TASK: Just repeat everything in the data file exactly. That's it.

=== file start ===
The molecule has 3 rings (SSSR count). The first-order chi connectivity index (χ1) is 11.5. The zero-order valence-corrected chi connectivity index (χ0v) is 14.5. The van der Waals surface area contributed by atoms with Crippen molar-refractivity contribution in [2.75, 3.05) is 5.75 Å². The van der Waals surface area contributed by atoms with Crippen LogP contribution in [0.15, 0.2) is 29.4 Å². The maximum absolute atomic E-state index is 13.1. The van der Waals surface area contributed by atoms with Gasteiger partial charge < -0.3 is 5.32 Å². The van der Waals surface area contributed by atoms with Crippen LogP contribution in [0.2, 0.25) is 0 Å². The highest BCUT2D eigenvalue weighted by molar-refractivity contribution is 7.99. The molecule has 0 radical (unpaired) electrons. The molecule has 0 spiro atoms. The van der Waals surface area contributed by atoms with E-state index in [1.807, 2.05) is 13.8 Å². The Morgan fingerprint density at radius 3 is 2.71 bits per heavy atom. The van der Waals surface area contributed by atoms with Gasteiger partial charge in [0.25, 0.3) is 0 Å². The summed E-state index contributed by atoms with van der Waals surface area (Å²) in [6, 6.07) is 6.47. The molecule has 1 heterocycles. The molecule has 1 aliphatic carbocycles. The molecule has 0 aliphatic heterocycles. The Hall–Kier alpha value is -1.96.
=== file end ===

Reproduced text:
The molecule has 3 rings (SSSR count). The first-order chi connectivity index (χ1) is 11.5. The zero-order valence-corrected chi connectivity index (χ0v) is 14.5. The van der Waals surface area contributed by atoms with Crippen molar-refractivity contribution in [2.75, 3.05) is 5.75 Å². The van der Waals surface area contributed by atoms with Crippen LogP contribution in [0.15, 0.2) is 29.4 Å². The maximum absolute atomic E-state index is 13.1. The van der Waals surface area contributed by atoms with Gasteiger partial charge < -0.3 is 5.32 Å². The van der Waals surface area contributed by atoms with Crippen LogP contribution in [0.2, 0.25) is 0 Å². The highest BCUT2D eigenvalue weighted by molar-refractivity contribution is 7.99. The molecule has 0 radical (unpaired) electrons. The molecule has 0 spiro atoms. The van der Waals surface area contributed by atoms with E-state index in [1.807, 2.05) is 13.8 Å². The Morgan fingerprint density at radius 3 is 2.71 bits per heavy atom. The van der Waals surface area contributed by atoms with Gasteiger partial charge in [0.25, 0.3) is 0 Å². The summed E-state index contributed by atoms with van der Waals surface area (Å²) in [6, 6.07) is 6.47. The molecule has 1 heterocycles. The molecule has 1 aliphatic carbocycles. The molecule has 0 aliphatic heterocycles. The Hall–Kier alpha value is -1.96.